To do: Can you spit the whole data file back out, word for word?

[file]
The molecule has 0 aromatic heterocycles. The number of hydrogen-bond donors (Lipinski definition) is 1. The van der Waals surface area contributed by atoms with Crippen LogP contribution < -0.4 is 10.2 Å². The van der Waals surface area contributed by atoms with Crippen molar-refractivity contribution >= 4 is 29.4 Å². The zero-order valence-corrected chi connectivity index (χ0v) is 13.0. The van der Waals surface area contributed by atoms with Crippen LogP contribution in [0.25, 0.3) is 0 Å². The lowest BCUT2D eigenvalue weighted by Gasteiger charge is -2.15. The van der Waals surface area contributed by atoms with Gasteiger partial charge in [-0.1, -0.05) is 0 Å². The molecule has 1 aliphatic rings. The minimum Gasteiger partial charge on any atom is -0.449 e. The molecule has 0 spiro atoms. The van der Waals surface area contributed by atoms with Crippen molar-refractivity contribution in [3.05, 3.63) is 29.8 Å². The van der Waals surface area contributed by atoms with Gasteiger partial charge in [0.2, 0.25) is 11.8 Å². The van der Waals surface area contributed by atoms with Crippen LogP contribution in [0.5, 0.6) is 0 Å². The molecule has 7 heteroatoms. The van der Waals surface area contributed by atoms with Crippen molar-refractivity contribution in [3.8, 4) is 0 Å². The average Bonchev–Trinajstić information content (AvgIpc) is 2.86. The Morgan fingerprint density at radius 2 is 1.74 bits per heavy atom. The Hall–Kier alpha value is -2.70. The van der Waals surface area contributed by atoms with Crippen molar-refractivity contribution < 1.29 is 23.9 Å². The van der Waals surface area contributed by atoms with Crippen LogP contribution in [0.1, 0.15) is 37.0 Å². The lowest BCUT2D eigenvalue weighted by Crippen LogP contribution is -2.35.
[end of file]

The molecule has 0 aromatic heterocycles. The number of hydrogen-bond donors (Lipinski definition) is 1. The van der Waals surface area contributed by atoms with Crippen LogP contribution < -0.4 is 10.2 Å². The van der Waals surface area contributed by atoms with Crippen molar-refractivity contribution >= 4 is 29.4 Å². The zero-order valence-corrected chi connectivity index (χ0v) is 13.0. The van der Waals surface area contributed by atoms with Crippen LogP contribution in [0.25, 0.3) is 0 Å². The lowest BCUT2D eigenvalue weighted by Gasteiger charge is -2.15. The van der Waals surface area contributed by atoms with Gasteiger partial charge in [-0.1, -0.05) is 0 Å². The molecule has 1 aliphatic rings. The minimum Gasteiger partial charge on any atom is -0.449 e. The molecule has 0 spiro atoms. The van der Waals surface area contributed by atoms with Crippen molar-refractivity contribution in [3.05, 3.63) is 29.8 Å². The van der Waals surface area contributed by atoms with Gasteiger partial charge in [0.2, 0.25) is 11.8 Å². The van der Waals surface area contributed by atoms with Crippen LogP contribution in [0.5, 0.6) is 0 Å². The molecule has 7 heteroatoms. The van der Waals surface area contributed by atoms with Crippen molar-refractivity contribution in [3.8, 4) is 0 Å². The average Bonchev–Trinajstić information content (AvgIpc) is 2.86. The Morgan fingerprint density at radius 2 is 1.74 bits per heavy atom. The Hall–Kier alpha value is -2.70. The van der Waals surface area contributed by atoms with Crippen molar-refractivity contribution < 1.29 is 23.9 Å². The van der Waals surface area contributed by atoms with Crippen LogP contribution in [0.1, 0.15) is 37.0 Å². The lowest BCUT2D eigenvalue weighted by Crippen LogP contribution is -2.35.